This time round, it features a man of whom few outside the conservation community would have heard, yet he possesses some of the scarcest skills that enable him to preserve precious indigenous knowledge.

The 50-year-old Karel Benadie is a master tracker, one of only a handful of people in South Africa accorded this status. “Karel Benadie is basically a magician of the bush,” says photographer and filmmaker Adrian Steirn, the creator of 21 Icons. “I see grass, I see rocks, I see sky; he sees a complete wonderland and he can read that location like a book.”

For the short film and portrait, which will be screened on SABC3 at 18:57 on Sunday, 8 December and published in the Sunday Times respectively, Steirn took Benadie back to the place of his birth — the Karoo National Park, near Beaufort West in the Western Cape.

It was here, on the farm Stoltzhoek, that Benadie joined his father as a young child looking after sheep and tracking the jackal and caracal that had escaped their traps. Walking the arid Karoo with his dad instilled in Benadie a love of nature that would set him on the path to a career that includes contributing to a scientific paper on the highly endangered black rhino – even though, at the time, he could not read or write.

At the age of 14, when the farm he lived on was incorporated into the Karoo National Park, Benadie joined what is today known as the South African National Parks authority (SANParks) as a general worker. Soon, however, his apparent knowledge of animals and the veld took him away from mending fences and into work as a field ranger, researcher and tracker.

He would work for SANParks for 33-years, 16 of which he spent tracking the black rhino. This is how he met his mentor, Louis Liebenberg, co-founder and executive director of CyberTracker Conservation, a nonprofit, public benefit organisation that promotes a worldwide environmental monitoring network.

Liebenberg realised that it would be of great benefit to conservation and scientific research to capture the observations of trackers, yet most of them, like Benadie, were illiterate. The solution was an icon-based user interface on a hand-held computer that allowed Benadie to capture as many as 100 minute observation details a day.

These included the black rhino’s behaviour and the seasonal variation in its feeding pattern — which Benadie had suggested exists in the first place because of his year-round observation of the animal. The result was a scientific paper in the journal “Pachyderm”, and as far as Liebenberg has been able to ascertain, it was the first time that an illiterate tracker co-authored a paper based on data he had collected himself, independently with no supervision, to substantiate a hypothesis he himself had proposed.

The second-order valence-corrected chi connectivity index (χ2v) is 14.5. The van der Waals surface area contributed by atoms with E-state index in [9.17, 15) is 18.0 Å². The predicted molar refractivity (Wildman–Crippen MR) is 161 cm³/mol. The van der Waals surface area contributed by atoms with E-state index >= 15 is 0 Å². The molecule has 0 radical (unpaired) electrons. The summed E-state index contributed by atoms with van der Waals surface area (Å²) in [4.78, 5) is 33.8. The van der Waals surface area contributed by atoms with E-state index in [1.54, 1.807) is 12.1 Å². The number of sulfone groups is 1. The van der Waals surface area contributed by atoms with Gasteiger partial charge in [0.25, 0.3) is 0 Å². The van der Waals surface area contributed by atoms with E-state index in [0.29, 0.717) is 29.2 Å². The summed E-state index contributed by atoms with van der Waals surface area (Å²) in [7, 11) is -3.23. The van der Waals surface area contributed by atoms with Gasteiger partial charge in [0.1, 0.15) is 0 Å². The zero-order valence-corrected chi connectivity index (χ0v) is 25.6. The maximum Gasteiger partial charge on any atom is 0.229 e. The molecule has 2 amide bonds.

In 2010, Benadie joined the Tracker Academy as its principal trainer. The academy is a division of the South African College for Tourism, which operates under the auspices of the Peace Parks Foundation. Based at Samara Game Reserve near Graaff-Reinet in the Eastern Cape, this is where Benadie now shares his extraordinary knowledge with young trackers from disadvantaged rural communities.

He is extremely proud of his work at the academy, and rightfully so — almost 95% of the graduates find permanent employment in the tourism and conservation fields. Perhaps more important, though, is the transfer of extremely scarce indigenous skills to a new generation.

And for Benadie this is vital. “People must get involved in nature,” he says in 21 Icons, “because if you look at all the things in nature sticking together – the plants and animals, and human beings – we are all one, it’s our family.”

Steirn’s portrait of Benadie shows him in a leopard crawl position, as he would when he tracks wildlife, on the terrain that he has walked his whole life and on which he reads stories hidden from the untrained eye. Caught in soft dawn light, his weathered face, in a close-up frame, is testament to years of hard work in an extremely inhospitable environment.

“Shooting a portrait of Karel where he was born, in his own environment and in an almost animalistic pose is a simple, beautiful representation of who he really is,” says Steirn. “He is one of the few practitioners of an almost dying art, and without people like him passing on this tradition of showing others how to track, how to understand their natural environment, we will lose a part of us.

“And therefore, as an icon, he represents the unsung heroes of the conservation community.”

The original, signed portrait of Benadie will be auctioned at the end of the series and the proceeds donated to a charity of his choice.

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21 Icons South Africa is sponsored by Mercedes-Benz South Africa, Nikon and Deloitte and supported by The Department of Arts and Culture as a nation-building initiative.